Upgrading And Repairing PCs 21st Edition: Flash Storage

Sony Memory Stick, ATA Flash PC Card, And xD-Picture Card

Sony Memory Stick

Sony, which is heavily involved in both laptop computers and a variety of digital cameras and camcorder products, has its own proprietary version of flash memory known as the Sony Memory Stick. This device features an erase-protection switch, which prevents accidental erasure of your photographs. Sony has also licensed Memory Stick technology to other companies, such as Lexar Media and SanDisk.

Lexar introduced the enhanced Memory Stick Pro in 2003. Memory Stick Pro includes MagicGate encryption technology, which enables digital rights management, and Lexar’s proprietary high-speed memory controller. Memory Stick Pro is sometimes referred to as MagicGate Memory Stick.

The Memory Stick Pro Duo is a reduced-size, reduced-weight version of the standard Memory Stick Pro. It can be adapted to devices designed for the Memory Stick Pro.

Sony later released “Mark 2” certified versions of the Memory Stick Pro in 2008. This certification indicated that the cards were suitable for use with AVCHD (Advanced Video Coding High Definition) recording devices. Sony also released a smaller Memory Stick Micro (also called M2) format in 2006, which was designed to compete with microSD. In 2009 Sony announced the Memory Stick XC (eXtended Capacity) format in order to compete with SDXC.

Because the Memory Stick formats are proprietary and only used in Sony devices, I recommend avoiding them wherever possible. In order to avoid using expensive and hard to find proprietary memory, make sure any device you purchase accepts industry standard memory such as SD. Fortunately, Sony’s newer devices are including support for industry standard SD memory formats in response to the negative backlash against its proprietary Memory Stick.

ATA Flash PC Card

Although the PC Card (PCMCIA) form factor has been used for everything from game adapters to modems, SCSI (Small Computer Systems Interface) cards, network cards, and more, its original use was computer memory, as the old PCMCIA (Personal Computer Memory Card International Association) acronym indicated.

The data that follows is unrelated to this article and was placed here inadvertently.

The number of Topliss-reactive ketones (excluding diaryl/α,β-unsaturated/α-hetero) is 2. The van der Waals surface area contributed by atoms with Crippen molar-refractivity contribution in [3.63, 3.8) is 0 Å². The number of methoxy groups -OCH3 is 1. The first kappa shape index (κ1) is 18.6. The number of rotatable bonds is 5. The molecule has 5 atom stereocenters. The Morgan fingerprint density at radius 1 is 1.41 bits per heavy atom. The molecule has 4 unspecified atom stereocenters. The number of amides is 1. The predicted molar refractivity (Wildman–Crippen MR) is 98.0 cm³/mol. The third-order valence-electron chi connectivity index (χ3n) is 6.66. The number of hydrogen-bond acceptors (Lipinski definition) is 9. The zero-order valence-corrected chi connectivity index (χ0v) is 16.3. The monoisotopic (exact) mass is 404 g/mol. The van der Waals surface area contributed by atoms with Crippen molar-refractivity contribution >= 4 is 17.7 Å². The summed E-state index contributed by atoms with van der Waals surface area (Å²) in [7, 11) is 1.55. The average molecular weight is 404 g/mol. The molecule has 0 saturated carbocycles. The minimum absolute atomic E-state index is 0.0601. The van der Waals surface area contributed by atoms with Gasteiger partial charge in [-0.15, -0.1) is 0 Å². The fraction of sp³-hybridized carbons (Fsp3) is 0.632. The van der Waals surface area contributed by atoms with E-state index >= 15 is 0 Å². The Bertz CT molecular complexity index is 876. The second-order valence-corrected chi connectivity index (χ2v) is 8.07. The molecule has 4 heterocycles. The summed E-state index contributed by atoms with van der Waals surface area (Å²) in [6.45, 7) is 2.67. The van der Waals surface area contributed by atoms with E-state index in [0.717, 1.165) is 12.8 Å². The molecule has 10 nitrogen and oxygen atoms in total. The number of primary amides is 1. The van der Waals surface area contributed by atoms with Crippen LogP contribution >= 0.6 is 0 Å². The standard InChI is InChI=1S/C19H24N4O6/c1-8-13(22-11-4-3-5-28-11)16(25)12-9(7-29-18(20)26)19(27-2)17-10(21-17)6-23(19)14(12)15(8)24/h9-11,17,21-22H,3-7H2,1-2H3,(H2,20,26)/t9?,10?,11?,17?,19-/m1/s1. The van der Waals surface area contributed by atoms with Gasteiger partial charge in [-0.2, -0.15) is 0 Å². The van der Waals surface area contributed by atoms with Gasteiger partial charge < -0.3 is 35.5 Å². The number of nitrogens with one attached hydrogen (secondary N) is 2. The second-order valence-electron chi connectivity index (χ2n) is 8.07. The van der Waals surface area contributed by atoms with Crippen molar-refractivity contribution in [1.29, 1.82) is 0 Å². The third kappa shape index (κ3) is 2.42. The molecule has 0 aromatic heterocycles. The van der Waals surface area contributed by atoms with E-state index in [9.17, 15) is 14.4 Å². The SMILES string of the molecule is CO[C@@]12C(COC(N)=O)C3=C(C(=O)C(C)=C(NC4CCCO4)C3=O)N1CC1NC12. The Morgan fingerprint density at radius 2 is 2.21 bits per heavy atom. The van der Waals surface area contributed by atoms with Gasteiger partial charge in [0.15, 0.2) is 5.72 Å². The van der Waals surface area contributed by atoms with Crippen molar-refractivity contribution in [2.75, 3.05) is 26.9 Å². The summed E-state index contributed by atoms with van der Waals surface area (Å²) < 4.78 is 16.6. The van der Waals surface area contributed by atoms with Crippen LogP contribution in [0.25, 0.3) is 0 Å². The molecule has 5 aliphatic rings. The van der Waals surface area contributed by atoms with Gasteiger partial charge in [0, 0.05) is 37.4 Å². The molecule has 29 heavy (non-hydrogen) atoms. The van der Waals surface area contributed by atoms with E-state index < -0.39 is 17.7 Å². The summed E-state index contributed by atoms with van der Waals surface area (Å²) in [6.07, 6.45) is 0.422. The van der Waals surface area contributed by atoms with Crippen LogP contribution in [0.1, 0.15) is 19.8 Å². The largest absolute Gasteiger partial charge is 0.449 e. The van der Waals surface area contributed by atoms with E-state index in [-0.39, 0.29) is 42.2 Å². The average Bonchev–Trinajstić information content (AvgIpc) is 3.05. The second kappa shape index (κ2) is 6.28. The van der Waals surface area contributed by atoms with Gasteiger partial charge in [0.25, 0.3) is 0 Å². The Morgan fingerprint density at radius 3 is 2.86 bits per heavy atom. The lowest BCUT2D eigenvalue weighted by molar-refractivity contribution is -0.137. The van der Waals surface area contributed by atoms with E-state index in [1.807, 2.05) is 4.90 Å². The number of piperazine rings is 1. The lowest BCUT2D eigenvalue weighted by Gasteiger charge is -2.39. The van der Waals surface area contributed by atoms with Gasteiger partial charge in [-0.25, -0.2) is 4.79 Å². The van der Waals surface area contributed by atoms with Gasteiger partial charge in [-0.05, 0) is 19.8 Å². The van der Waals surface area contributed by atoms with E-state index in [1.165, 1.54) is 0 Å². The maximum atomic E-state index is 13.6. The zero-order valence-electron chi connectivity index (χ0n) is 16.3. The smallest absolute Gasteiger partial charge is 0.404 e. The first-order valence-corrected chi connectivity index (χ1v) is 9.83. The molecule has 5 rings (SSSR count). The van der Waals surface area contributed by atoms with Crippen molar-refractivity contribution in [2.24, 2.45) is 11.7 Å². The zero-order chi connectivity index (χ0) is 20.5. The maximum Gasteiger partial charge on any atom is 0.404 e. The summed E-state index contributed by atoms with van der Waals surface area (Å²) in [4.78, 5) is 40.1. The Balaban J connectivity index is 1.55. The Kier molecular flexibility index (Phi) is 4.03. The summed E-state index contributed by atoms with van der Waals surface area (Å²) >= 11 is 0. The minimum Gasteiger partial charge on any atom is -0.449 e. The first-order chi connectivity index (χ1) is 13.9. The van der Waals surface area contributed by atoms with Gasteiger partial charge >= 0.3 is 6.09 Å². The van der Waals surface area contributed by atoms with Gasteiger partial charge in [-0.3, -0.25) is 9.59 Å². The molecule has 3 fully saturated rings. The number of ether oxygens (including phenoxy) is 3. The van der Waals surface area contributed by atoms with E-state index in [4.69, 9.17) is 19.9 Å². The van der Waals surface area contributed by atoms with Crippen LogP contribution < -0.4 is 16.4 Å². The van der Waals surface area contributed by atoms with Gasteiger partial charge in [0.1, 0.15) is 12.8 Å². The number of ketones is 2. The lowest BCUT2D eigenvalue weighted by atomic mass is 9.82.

Unlike normal RAM modules, PC Card memory acts like a disk drive, using the PCMCIA ATA (AT Attachment) standard. PC Cards come in three thicknesses (Type I is 3.3 mm, Type II is 5 mm, and Type III is 10.5 mm), but all are 3.3-inch long by 2.13-inch wide. Type I and Type II cards are used for ATA-compliant flash memory and the newest ATA-compliant hard disks. Type III cards are used for older ATA-compliant hard disks; a Type III slot also can be used as two Type II slots.

xD-Picture Card

In July 2002, Olympus and Fujifilm, the major supporters of the SmartMedia flash memory standard for digital cameras, announced the xD-Picture Card as a much smaller, more durable replacement for SmartMedia. In addition to being about one-third the size of SmartMedia—making it the smallest flash memory format yet—xD-Picture Card media has a faster controller to enable faster image capture.

Both 16 MB and 32 MB cards (commonly packaged with cameras) record data at speeds of 1.3 MB/s, whereas 64 MB and larger cards record data at 3 MB/s. The read speed for all sizes is 5 MB/s. The media is manufactured for Olympus and Fujifilm by Toshiba, and because xD-Picture media is optimized for the differences in the cameras (Olympus’s media supports the panorama mode found in some Olympus xD-Picture cameras, for example), you should buy media that’s the same brand as your digital camera.

Just as with the proprietary Sony Memory Stick formats, I also recommend avoiding the proprietary xD-Picture card format wherever possible. Instead, I only recommend purchasing devices that use industry standard memory card formats such as SD. Because of the backlash against proprietary formats, Olympus and Fujifilm abandoned xD-Picture card in 2010.

Upgrading and Repairing PCs: 21st Edtion